Thursday, September 7, 2006

In Praise of Folly in Caledonia

Not only do the Provincial rulers and their aspiring usurpers continue to apologize for and advocate negotiations with the insurgents in Caledonia, their bureaucrats are not even competent enough to erect a fence to mask their folly.

Canadian Press:

A wooden fence that was supposed to separate a Catholic elementary school in Caledonia, Ont., from the seven-month aboriginal occupation taking place next door still isn't finished, much to the consternation of Premier Dalton McGuinty.

The 2.5-metre fence was supposed to prevent students at Notre Dame Catholic School from being distracted by the occupation, which has been taking place on the tract of land since February.

"I'm disappointed to learn that that fence is not up," Mr. McGuinty said yesterday.

"I think we owe it to the parents and we owe it to the children there to ensure that they are going to school with a sense of security."

"We want to get some reports from the ground there to find out specifically where we are in terms of progress, but I cannot believe and will not believe we can't get a fence built."
If The Gimp was truly concerned about the security of Caledonia school children, his government would be directing the police to do their job and arrest those who destroy and invade public and private property instead of spending over $17 million of taxpayer money to appease the intruders. Why bother with security cameras when you have no intention of upholding the law in the first place?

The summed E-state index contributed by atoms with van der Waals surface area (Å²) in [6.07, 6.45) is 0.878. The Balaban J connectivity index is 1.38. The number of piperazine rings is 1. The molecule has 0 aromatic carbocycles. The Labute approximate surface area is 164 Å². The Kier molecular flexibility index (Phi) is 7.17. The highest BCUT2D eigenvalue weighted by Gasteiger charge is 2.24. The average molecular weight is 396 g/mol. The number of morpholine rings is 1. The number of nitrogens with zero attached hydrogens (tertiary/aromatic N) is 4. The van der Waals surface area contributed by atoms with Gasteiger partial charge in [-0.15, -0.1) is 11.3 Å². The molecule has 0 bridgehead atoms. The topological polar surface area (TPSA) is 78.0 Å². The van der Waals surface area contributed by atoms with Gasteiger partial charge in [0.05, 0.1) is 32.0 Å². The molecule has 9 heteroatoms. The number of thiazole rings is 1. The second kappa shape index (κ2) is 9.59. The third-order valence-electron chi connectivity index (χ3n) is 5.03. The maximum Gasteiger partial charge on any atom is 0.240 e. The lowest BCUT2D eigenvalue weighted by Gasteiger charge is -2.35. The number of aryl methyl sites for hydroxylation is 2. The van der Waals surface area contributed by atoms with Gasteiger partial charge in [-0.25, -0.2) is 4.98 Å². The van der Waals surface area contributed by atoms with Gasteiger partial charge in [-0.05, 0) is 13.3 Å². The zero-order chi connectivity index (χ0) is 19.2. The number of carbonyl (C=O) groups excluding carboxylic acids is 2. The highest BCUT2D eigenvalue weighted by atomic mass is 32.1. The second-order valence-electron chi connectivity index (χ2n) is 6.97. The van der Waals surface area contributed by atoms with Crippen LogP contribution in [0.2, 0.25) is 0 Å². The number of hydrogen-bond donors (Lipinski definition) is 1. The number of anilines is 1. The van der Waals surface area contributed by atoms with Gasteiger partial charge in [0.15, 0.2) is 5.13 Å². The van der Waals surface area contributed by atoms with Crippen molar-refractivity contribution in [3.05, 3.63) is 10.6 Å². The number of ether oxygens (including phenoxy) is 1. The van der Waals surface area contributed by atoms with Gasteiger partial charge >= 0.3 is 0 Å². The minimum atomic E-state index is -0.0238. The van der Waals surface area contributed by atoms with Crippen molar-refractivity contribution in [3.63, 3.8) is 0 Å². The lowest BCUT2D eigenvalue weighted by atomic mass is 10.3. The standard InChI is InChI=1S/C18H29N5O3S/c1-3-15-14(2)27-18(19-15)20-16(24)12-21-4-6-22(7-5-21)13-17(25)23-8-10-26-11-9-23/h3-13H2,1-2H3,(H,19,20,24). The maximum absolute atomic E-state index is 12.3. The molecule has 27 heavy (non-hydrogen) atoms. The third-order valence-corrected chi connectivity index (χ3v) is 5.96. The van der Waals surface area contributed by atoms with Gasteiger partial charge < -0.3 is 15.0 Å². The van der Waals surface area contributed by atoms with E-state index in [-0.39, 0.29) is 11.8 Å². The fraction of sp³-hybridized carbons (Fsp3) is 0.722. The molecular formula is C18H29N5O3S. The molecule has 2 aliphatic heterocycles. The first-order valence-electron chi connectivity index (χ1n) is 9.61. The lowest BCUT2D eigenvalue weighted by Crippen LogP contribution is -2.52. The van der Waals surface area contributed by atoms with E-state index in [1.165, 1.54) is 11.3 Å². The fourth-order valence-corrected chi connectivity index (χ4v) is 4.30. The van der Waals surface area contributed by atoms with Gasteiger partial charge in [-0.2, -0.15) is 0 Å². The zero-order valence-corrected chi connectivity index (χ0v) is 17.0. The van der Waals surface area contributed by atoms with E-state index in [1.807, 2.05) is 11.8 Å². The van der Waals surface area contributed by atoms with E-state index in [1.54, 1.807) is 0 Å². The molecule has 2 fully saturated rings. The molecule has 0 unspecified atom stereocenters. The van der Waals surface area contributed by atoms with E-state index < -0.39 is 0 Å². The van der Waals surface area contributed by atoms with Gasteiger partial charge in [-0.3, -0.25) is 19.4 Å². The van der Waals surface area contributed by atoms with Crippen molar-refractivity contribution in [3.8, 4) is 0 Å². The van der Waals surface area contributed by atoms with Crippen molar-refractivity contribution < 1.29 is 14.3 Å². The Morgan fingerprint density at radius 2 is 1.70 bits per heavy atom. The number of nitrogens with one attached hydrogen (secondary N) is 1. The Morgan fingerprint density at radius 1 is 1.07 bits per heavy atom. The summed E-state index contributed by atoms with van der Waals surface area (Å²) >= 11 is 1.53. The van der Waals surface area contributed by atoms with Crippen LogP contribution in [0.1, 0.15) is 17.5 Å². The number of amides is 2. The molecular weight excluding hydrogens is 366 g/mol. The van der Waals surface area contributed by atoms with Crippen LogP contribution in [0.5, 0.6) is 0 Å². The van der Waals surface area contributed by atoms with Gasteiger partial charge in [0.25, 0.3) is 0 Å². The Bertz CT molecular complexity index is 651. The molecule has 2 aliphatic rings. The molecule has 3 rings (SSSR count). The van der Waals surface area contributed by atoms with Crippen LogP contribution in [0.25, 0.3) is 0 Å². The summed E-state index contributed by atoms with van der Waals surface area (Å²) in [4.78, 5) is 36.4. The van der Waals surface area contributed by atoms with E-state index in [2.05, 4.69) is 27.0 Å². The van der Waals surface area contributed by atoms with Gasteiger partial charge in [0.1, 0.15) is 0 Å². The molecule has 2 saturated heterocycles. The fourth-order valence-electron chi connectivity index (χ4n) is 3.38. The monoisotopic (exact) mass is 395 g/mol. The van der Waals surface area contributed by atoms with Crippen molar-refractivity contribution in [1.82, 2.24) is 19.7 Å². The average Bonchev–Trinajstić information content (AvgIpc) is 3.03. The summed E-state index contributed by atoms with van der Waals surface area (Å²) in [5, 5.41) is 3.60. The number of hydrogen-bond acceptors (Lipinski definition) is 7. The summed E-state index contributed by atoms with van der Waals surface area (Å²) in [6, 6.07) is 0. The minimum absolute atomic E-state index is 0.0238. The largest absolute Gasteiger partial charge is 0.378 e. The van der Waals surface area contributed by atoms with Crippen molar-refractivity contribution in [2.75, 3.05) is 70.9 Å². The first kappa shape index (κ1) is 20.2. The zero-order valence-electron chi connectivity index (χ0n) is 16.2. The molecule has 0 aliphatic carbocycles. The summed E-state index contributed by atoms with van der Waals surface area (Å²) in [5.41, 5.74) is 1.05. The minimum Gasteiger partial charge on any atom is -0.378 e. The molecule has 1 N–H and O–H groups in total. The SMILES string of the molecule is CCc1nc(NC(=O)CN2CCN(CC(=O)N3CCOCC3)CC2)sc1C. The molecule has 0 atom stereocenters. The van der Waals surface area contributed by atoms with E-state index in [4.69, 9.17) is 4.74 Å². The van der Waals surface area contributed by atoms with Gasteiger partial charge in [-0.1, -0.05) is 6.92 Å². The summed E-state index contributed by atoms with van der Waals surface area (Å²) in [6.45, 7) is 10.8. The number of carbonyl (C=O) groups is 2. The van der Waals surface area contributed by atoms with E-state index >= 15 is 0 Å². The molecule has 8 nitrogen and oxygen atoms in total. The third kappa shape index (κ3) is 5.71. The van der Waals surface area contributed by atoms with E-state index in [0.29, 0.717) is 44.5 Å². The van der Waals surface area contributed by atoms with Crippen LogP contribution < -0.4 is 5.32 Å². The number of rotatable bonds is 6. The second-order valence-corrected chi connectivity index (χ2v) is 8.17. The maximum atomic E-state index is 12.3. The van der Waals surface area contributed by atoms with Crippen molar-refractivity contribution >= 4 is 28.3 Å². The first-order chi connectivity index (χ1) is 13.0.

Conservative Leader John Tory slammed Ontario's Liberal government for what he called "all talk and no action" on the handling of the Caledonia standoff.

"Students are returning to class today in Caledonia only to see barricades with razor wire standing at the entrance to land that continues to be occupied unconditionally," Mr. Tory said in a statement yesterday. "Mr. McGuinty said today that the first day of school should be a day of optimism. What is optimistic about kids being forced to be face to face with ugly barricades and a tense land dispute on a daily basis?"
Freedom Party Leader Paul McKeever dissects Tory's ambigious utterance:
Tory knows that most normal people, reading that, will assume he means that the land should not be occupied at all. But that is most certainly not what he is saying, given what he has said in the past. What he is actually saying is that there should be conditions upon the occupation (conditions, but no enforcement of the conditions). Tory wants to make some people think he is in favour of using force, but to remain technically able to deny he ever said anything of the sort.

Consider what Tory's insistence about "conditions" means. That it would somehow be acceptable if he could say: "Students are returning to class today in Caledonia to see barricades with razor wire standing at the entrance to land that continues to be occupied conditionally."

The moronic nature of Tory's message becomes clear when his sentence is disambiguated.
Fence or no fence, residents in Caledonia, and indeed the rest of the province, have no reason to be optimistic so long as the police fail to do the job they were hired to do, which is to protect peaceful citizens from violence. John Tory is sitting on the fence with McGuinty, or perhaps standing in the middle of the road, on the other side of the barrier, as he doesn't support the erection of the fence, or at least he didn't on August 27th.